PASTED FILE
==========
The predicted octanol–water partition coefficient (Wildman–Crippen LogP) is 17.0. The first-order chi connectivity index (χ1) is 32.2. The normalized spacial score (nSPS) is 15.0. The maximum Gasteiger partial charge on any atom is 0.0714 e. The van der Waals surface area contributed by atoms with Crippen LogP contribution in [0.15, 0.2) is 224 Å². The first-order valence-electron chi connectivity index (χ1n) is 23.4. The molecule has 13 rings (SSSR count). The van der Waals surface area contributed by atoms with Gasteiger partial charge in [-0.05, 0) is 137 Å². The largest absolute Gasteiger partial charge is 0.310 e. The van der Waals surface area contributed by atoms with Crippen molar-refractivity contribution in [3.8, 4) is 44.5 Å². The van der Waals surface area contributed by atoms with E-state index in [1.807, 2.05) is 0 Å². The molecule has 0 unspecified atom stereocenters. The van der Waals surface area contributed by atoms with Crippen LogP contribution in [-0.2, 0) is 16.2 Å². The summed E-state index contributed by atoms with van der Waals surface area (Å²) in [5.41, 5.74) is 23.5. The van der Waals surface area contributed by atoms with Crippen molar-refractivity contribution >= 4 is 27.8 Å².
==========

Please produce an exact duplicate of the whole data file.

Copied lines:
The predicted octanol–water partition coefficient (Wildman–Crippen LogP) is 17.0. The first-order chi connectivity index (χ1) is 32.2. The normalized spacial score (nSPS) is 15.0. The maximum Gasteiger partial charge on any atom is 0.0714 e. The van der Waals surface area contributed by atoms with Crippen LogP contribution in [0.15, 0.2) is 224 Å². The first-order valence-electron chi connectivity index (χ1n) is 23.4. The molecule has 13 rings (SSSR count). The van der Waals surface area contributed by atoms with Gasteiger partial charge in [-0.05, 0) is 137 Å². The largest absolute Gasteiger partial charge is 0.310 e. The van der Waals surface area contributed by atoms with Crippen molar-refractivity contribution in [3.8, 4) is 44.5 Å². The van der Waals surface area contributed by atoms with E-state index in [1.807, 2.05) is 0 Å². The molecule has 0 unspecified atom stereocenters. The van der Waals surface area contributed by atoms with Crippen LogP contribution in [-0.2, 0) is 16.2 Å². The summed E-state index contributed by atoms with van der Waals surface area (Å²) in [5.41, 5.74) is 23.5. The van der Waals surface area contributed by atoms with Crippen molar-refractivity contribution >= 4 is 27.8 Å².